A growing hobby in Northeast Ohio: Home wine making

CLEVELAND, OH (WOIO) - We are getting answers on how we can make wine in our home without having to go through the hassle of a crusher or a press.

Cleveland 19's very own Paul Orlousky, who has been making wine for the past 18 months, says to start with a pre-made grape juice. He gets his juice from Collinwood Grape Company in Cleveland. Collinwood sells premium juice that's got the right pH and yeast levels.

The start of the wine making process is fermentation. After about three to four days, the liquid starts to bubble and during this time the sugar changes to alcohol.

During the fermentation process, it's important that you test the liquid for specific gravity. A hydrometer is a simple instrument that measures the weight, or gravity, of a liquid in relation to the weight of water. A hydrometer test will tell you when the liquid has turned to alcohol. The more alcohol there is in the liquid, the lower the reading. It's also necessary to let the wine separate.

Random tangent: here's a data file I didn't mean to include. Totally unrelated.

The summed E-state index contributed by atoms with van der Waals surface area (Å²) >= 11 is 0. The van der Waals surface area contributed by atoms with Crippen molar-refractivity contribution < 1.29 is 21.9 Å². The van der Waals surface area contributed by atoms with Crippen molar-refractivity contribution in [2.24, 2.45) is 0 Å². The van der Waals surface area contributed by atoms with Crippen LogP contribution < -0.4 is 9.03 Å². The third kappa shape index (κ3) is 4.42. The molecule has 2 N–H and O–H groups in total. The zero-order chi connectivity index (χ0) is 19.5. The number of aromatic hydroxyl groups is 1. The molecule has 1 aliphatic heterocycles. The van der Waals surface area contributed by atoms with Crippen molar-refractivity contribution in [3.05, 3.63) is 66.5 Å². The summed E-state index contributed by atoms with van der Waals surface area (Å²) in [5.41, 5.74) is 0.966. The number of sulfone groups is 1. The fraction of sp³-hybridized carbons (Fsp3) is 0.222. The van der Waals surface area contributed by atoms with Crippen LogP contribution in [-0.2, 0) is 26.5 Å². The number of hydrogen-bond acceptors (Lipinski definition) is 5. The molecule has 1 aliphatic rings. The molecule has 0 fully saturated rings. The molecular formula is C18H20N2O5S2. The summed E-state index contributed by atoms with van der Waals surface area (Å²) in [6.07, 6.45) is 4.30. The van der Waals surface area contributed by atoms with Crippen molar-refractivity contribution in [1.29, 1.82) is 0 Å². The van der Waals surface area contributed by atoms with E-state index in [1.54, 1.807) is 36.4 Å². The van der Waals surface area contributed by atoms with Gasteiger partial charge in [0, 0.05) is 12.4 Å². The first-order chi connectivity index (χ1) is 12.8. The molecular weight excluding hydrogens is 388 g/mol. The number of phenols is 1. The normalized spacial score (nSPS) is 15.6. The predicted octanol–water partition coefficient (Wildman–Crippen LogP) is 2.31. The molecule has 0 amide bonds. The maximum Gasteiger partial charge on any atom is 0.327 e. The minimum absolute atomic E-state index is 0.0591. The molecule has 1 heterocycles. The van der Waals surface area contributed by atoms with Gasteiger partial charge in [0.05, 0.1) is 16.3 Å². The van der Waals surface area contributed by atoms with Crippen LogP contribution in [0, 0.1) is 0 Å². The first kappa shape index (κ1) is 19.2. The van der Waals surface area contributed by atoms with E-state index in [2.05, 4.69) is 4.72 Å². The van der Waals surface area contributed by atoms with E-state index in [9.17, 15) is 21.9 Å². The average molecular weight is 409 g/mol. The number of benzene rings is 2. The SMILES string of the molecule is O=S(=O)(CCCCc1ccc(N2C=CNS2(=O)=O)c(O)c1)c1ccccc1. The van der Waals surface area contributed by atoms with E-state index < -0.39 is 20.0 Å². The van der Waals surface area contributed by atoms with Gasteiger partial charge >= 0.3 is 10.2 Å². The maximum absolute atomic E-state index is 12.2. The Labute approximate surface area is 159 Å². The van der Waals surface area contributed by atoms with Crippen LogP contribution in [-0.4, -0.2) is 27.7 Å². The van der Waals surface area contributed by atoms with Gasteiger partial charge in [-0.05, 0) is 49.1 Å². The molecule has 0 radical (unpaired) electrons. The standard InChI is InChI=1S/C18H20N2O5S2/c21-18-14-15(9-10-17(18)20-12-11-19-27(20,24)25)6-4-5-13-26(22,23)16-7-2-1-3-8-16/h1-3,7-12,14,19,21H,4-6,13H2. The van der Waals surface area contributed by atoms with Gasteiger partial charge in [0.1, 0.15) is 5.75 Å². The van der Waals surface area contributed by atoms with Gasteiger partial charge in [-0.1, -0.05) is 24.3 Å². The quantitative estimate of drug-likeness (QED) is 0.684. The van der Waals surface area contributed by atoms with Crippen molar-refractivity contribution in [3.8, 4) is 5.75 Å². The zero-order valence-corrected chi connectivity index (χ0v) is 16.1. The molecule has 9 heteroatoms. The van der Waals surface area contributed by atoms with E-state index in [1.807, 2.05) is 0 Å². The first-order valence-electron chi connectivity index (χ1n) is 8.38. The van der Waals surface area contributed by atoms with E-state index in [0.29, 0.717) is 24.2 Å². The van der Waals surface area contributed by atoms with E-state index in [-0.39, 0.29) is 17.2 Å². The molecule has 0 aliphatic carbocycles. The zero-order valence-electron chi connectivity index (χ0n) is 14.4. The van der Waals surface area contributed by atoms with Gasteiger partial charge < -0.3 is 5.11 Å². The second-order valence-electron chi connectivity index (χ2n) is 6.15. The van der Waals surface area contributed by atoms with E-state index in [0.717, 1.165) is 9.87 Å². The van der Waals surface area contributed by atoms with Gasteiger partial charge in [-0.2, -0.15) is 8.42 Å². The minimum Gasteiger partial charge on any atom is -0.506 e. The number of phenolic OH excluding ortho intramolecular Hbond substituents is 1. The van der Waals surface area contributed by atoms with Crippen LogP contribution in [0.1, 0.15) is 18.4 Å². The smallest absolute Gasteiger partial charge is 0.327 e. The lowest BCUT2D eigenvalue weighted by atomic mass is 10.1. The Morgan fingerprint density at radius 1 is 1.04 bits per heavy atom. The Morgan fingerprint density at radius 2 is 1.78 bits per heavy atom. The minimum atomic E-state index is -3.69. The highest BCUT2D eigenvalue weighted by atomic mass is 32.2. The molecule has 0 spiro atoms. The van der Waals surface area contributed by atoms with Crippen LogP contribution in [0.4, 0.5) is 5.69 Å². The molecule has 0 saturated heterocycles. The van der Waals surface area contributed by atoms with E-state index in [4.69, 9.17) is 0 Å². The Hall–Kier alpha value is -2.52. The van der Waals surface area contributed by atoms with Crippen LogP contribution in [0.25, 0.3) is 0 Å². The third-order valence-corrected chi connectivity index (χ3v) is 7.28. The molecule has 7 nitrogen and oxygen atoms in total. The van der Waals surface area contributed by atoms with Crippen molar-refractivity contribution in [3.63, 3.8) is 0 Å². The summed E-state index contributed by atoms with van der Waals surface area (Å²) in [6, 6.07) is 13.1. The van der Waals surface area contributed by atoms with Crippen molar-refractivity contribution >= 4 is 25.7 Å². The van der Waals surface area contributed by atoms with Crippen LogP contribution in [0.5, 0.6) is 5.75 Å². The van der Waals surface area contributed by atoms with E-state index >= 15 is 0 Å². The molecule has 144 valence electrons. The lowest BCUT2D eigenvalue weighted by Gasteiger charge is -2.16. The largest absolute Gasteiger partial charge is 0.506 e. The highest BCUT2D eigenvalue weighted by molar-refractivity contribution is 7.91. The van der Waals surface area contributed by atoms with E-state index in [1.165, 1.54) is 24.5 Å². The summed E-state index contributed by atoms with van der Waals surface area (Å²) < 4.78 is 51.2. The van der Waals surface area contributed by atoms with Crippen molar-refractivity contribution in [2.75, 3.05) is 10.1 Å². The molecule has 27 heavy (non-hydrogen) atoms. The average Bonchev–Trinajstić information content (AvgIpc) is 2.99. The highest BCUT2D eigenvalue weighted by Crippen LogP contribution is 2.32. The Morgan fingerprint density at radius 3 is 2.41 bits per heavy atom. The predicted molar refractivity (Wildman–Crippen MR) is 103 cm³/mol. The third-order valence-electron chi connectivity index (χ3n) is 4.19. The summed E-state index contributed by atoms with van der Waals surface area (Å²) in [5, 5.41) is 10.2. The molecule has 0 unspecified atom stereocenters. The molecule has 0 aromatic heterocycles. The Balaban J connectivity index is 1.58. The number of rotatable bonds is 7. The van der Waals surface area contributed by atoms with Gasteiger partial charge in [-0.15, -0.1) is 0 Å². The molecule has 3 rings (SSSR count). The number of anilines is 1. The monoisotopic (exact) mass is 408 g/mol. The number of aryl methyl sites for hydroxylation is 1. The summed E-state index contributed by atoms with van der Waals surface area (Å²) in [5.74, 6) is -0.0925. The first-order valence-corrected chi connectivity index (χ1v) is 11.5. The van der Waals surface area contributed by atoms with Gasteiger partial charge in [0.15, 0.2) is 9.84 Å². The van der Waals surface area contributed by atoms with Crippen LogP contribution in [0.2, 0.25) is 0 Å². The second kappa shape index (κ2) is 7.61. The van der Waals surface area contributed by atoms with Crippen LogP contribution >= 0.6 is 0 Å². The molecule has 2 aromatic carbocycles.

During the wine making process, it is necessary to transfer your wine between containers in a practice known as racking. To prevent unnecessary agitation and aeration, wine should be siphoned, not poured.

After about two weeks you can take the liquid from the fermentation bucket to a "carboy." The carboy allows the wine to settle out, drawing the actual wine to the top and the leftovers, like dead yeast cells, to fall to the bottom.

The next step is the bottling and corking process. It's up to the winemaker on how long they want their wine to age before pouring.

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